Resilient Baltimore youth look forward to Synod 2017 with faith, hope, excitement
Most of the Baltimore youth and young adults visiting General Synod in Cleveland, June 26-30, seemed content to be among themselves on the final day of the conference Tuesday, arriving in the Plenary Hall early for the afternoon session that would include the official announcement that their city will host General Synod 31 in 2017.
But even after five action-packed days of Synod activities, Brandon Hovermill and Austin Johnson of United Evangelical Church in Baltimore still had plenty left in the tank to discuss Synods present and future, and the recent unrest in their city.
“I felt more hopeful and happy that there is going to be more change,” said the 18-year-old Brandon, tossing around a football with several of his peers in the far corner of the spacious Plenary Hall prior to business. All wore bright-yellow T-shirts with the Central Atlantic Conference logo on the front and “Welcome to Baltimore” on the back.
“They are working for equal rights for all, not just one group or race, under God,” said Brandon, adding that he once lived around the corner from where much of his hometown’s violence and looting took place in May.
“I would look on TV and say, ‘Hey, I know that place’ or ‘Hey, I know that person.’ Just seeing this destruction of the city, and for no reason,” Brandon said, shaking his head. “It was not justice for Freddie Gray, or justice for black lives. It was just negative opportunists.”
The April 19 death of the 25-year-old Gray sparked several days of unrest on the streets of Baltimore. Gray died of a spinal-cord injury suffered while in the custody of the Baltimore Police Department. In the month of May, 43 people were killed and 108 injured in protest-related shootings in Baltimore.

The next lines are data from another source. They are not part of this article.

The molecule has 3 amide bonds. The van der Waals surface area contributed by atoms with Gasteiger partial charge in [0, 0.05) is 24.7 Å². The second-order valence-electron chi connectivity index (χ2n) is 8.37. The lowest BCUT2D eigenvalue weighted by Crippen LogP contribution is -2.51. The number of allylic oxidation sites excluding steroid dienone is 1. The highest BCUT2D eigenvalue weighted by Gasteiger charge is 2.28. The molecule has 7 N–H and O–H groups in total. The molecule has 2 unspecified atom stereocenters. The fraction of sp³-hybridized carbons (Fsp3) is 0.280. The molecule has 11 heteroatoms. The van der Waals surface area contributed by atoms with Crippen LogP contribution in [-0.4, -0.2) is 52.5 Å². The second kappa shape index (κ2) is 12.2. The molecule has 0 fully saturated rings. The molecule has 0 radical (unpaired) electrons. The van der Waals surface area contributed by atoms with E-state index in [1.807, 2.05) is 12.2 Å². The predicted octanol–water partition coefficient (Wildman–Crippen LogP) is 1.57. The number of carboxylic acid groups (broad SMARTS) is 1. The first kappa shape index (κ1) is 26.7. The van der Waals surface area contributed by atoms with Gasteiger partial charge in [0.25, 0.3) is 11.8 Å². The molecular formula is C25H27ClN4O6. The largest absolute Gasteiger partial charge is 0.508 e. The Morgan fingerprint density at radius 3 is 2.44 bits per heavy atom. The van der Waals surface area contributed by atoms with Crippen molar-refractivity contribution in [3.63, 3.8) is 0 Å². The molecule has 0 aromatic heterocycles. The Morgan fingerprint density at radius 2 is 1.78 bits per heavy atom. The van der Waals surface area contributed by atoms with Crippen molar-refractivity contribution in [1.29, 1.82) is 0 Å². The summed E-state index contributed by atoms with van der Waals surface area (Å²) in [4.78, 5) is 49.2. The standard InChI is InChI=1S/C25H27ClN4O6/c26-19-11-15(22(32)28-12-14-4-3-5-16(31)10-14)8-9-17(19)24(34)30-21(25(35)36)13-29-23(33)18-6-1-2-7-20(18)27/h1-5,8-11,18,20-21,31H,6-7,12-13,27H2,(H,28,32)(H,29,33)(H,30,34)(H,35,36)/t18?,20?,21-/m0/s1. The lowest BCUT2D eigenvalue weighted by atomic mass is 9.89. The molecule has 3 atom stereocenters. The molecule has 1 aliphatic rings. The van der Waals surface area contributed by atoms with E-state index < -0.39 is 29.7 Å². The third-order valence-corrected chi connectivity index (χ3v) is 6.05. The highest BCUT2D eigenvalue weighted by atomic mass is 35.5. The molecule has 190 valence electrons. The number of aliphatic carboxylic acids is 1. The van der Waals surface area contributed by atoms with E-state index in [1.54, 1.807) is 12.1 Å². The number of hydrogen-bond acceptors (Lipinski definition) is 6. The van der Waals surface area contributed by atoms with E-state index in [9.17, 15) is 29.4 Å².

“It started becoming a lot more positive when the National Guard stepped in and the peaceful protesters came out into the streets,” said Brandon. “Even the gang members were like, ‘Hey, this is not what we want for our community.'”
For Austin, also of United Evangelical, the collective message of peace and hope at Synod 2015 resonated with him.
“We realize that all lives matter, no matter who you are. That’s the message I take home from this; especially from people like Rev. Dwayne,” said Austin, 15, referring to the opening worship led Sunday by the Rev. Dwayne Royster of Philadelphia.
“He was very moving, very energetic and passionate. He knew what he was talking about, and he supported it, It’s good to know there are other people in the UCC who are defending the same topics you are.”
Like Brandon, Austin was rocked by the violence in his hometown.
“I was broken – I was very broken,” said Austin. “I couldn’t believe what was happening sometimes. I mean, you walk around at an Orioles game and around the Inner Harbor or whatever, and everything’s always so peaceful. There’s no violence. Then to look and see everything that’s happening . . . “
Austin is already feeling waves of anticipation for Synod 2017, which will kick off less than a month after he graduates from high school. Nodding toward the large area of seats and tables arranged in rows in front of the stage, he said, “I want to be a delegate, up there representing my city.”
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